So, where do you begin? A smart first step is to sit down and identify the issues on which you cannot compromise, including those services and features that are absolutely necessary for your loved one. For example, does your loved one need help with certain daily activities? Does your loved one need specialized care for a condition such as Alzheimer’s or dementia? Does your loved one have a pet? Once you have that list, choose a handful of facilities that meet those criteria and go for a visit. There is no substitute for a visit to have questions answered and show you what areas you need to be concerned about. Don’t be distracted by a nice lobby or a friendly tour guide. This is where your loved one will be living – ask questions of staff and residents, and stop by a second time on a different day at a different time to get another look. Some things to assess:

  • Are there staff on call 24 hours a day?
  • What is the staff-to-resident ratio?
  • How is medication stored and handled?
  • What are the procedures for emergencies?
  • Are housekeeping and laundry services available?
  • Is the location convenient for visitors and in a safe area?
  • Is the facility clean?
  • What security measures are in place?
  • Are the room sizes adequate?
  • Are there organized activities for residents?
  • What are the visitor restrictions?
  • Do residents have a choice of roommates? What procedures are in place if there is problem?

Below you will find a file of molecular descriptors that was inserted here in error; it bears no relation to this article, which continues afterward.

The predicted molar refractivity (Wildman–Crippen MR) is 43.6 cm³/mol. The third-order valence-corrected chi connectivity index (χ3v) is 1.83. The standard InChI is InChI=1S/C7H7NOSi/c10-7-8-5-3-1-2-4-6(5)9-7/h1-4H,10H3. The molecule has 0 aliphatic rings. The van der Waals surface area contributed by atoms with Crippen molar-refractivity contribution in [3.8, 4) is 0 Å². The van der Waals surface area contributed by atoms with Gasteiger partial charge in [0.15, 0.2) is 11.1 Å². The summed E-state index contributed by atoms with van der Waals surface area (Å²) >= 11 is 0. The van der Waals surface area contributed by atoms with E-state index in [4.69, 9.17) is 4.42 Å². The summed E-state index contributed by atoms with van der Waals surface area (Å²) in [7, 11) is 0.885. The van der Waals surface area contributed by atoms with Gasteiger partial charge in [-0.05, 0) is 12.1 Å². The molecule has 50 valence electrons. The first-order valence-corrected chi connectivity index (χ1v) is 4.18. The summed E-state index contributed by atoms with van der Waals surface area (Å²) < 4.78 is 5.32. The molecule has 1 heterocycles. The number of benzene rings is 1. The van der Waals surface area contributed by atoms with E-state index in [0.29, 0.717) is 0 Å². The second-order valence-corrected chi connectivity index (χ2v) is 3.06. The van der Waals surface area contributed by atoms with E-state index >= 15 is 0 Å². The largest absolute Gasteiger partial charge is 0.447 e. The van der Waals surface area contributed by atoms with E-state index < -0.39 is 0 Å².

• Are there smoke detectors and sprinklers?
  • Is the staff friendly?
  • What is the mood and condition of the current residents?
  • What is the quality of the food? Any variety?
  • Are there outdoor areas for resident use?

Skilled-care facilities can be great resources for certain patients. If you are considering a nursing home for your aging loved one, do some research to find the best match. While we hope that your experience is a positive one, not all facilities provide quality care. If you believe that your loved one has suffered an injury or a decline in their condition due to the care they have received at a nursing home, or if you have any questions about this topic, you can find out more by discussing it with the New Albany, IN, long-term care attorneys at Church, Langdon, Lopp, Banet Law. We have worked with many families in Indiana and in Kentucky, and we look forward to working with yours. For skilled and knowledgeable representation, contact us by calling 812-725-8224 or by filling out our online form. Based in New Albany, Indiana, we proudly serve communities throughout Kentuckiana; including, but not limited to, Jefferson County, KY, Floyd County, IN; and Clark County, IN.

Attorney Gary Banet

Gary is licensed to practice law in both Indiana and Kentucky. He concentrates his practice in estate planning, estate and trust administration, estate and trust litigation, guardianships, elder law and special-needs planning. Gary earned his J.D. from the University of Louisville, Louis D. Brandeis School of Law, and formerly practiced law at Bingham Greenebaum Doll and Wyatt, Tarrant & Combs. [ Attorney Bio ]